Energy Independence: Obama Embraces the Department of Nutty Ideas
Ed. note: Steve H. Hanke, our newest contributor, is a Professor of Applied Economics and Co-Director of the Institute for Applied Economics and the Study of Business Enterprise at The Johns Hopkins University in Baltimore; a Senior Fellow at the Cato Institute in Washington, D.C.; a Distinguished Professor at the Universitas Pelita Harapan in Jakarta, Indonesia; a Senior Advisor at the Renmin University of China’s International Monetary Research Institute in Beijing; a member of the National Bank of Kuwait’s International Advisory Board (chaired by Sir John Major); a member of the Financial Advisory Council of the United Arab Emirates; and a columnist at Forbes magazine.
In the past, Prof. Hanke taught economics at the Colorado School of Mines and the University of California at Berkeley. He served as a Senior Economist on President Reagan’s Council of Economic Advisers in 1981-82; as a State Counselor to the Republic of Lithuania in 1994-1996 and to the Republic of Montenegro in 1999-2003; and as an Advisor to the Presidents of Bulgaria in 1997-2002, Venezuela in 1995-96 and Indonesia in 1998. He played an important role in establishing new currency regimes in Argentina, Estonia, Bulgaria, Bosnia-Herzegovina, Ecuador, Lithuania and Montenegro. He has also advised the governments of many other countries, including Albania, Kazakhstan and Yugoslavia. In 1998, he was named one of the twenty-five most influential people in the world by World Trade Magazine.
Dr. Hanke is a well-known currency and commodity trader. Currently he serves as Chairman of the Richmond Group Fund Co., Ltd., a global macro hedge fund located in Richmond, Virginia. He is also Chairman Emeritus of the Friedberg Mercantile Group, Inc. in Toronto. During the 1990s, he served as President of Toronto Trust Argentina in Buenos Aires, the world’s best-performing emerging market mutual fund in 1995. Prof. Hanke’s most recent books are Zimbabwe: Hyperinflation to Growth and A Blueprint for a Safe, Sound Georgian Lari. Dr. Hanke and his wife, Liliane, reside in Baltimore and Paris.
Every president since Richard Nixon has asserted that we are sitting ducks for those who brandish the oil weapon. To keep the evildoers at bay, the government must adopt policies that ensure our energy independence. Like his predecessors, President Obama is worshiping at this altar. And why not? How many elections have been lost by blaming foreigners for an impending crisis?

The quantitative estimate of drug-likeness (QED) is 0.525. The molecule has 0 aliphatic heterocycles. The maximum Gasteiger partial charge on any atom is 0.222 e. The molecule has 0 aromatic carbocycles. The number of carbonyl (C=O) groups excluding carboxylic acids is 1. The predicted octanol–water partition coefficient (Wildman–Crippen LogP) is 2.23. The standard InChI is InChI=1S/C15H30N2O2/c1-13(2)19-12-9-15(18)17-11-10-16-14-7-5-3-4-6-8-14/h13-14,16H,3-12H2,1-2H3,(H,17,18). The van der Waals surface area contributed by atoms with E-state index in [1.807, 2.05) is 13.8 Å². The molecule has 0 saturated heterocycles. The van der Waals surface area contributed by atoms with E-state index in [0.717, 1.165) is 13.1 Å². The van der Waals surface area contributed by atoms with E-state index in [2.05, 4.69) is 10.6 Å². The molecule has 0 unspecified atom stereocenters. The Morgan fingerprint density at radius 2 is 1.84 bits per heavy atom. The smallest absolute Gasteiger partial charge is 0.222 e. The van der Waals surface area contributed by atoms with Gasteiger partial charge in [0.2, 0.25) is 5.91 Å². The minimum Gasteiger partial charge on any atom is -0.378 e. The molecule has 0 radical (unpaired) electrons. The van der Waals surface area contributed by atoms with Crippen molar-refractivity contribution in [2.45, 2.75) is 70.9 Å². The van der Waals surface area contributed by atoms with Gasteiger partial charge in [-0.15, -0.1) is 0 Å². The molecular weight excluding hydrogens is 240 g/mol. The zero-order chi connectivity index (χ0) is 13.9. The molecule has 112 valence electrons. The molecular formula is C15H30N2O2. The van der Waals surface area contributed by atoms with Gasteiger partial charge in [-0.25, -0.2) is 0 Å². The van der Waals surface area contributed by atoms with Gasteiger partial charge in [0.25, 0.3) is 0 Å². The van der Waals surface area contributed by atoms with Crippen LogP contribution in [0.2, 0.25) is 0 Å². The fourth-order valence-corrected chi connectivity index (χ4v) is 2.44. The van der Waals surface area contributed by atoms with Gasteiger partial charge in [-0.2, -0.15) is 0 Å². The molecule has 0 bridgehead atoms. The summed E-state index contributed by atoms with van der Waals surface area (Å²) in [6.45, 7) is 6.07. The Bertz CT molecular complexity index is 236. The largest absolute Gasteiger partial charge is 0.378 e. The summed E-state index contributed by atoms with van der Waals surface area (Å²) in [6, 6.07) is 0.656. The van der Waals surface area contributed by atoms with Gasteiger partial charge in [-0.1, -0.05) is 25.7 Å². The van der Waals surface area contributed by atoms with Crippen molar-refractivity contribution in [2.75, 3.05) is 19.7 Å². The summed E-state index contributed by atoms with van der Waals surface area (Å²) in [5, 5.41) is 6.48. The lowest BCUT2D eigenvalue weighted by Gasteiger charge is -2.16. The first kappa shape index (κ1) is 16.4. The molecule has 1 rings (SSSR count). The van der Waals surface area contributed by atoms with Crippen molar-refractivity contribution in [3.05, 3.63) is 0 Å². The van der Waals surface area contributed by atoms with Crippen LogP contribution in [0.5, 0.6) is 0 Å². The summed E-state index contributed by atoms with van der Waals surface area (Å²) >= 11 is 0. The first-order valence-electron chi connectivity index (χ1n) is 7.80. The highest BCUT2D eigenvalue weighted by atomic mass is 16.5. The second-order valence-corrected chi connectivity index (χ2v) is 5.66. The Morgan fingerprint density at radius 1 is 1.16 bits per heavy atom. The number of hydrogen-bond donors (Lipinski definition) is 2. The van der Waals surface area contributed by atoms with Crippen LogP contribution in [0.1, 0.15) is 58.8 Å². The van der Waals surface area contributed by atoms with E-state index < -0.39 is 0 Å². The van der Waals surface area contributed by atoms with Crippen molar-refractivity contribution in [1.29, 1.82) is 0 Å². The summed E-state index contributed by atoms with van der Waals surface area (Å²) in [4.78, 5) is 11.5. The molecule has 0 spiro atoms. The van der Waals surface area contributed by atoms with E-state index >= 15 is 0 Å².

Despite their cynicism about politicians, most people actually believe that mineral resources, including oil, are doomed to disappear. It’s obvious: Start with a given stock of provisions in the cupboard, subtract consumption and eventually the cupboard will be bare.
But what is obvious is often wrong. We never run out of minerals. At some point it just costs too much to produce them profitably. In the 19th century, the big energy scare was in Europe. Most thought Europe was running out of coal. That doomsday scenario never materialized. Thanks to a plethora of substitutes, the prices that European coal could fetch today are far below its development and extraction costs. Consequently, Europe sits on top of billions of tons of worthless coal.
Once economics enters the picture, the notion of fixed reserves becomes meaningless. Reserves are not fixed. Proven oil reserves, for example, represent a warehouse inventory of the expected cumulative profitable output, not a fixed stock of oil thought to be in the ground.
When thinking about oil reserves, we must also acknowledge another economic reality: Oil is sold in a world market in which every barrel, regardless of its source, competes with every other barrel. Think globally, not locally. When we do, the dwindling reserves dogma becomes nonsense. In 1971, the world’s proven oil reserves were 612 billion barrels. Since then the world has produced approximately 990 billion barrels. We should have run out of reserves fourteen years ago, but we didn’t. In fact, today’s proven reserves are 1,354 billion barrels, or 742 billion barrels more than in 1971.
How could this be? Thanks to improved exploration and development techniques, costs have declined, investments have been made and reserves have been created. The sky is not falling.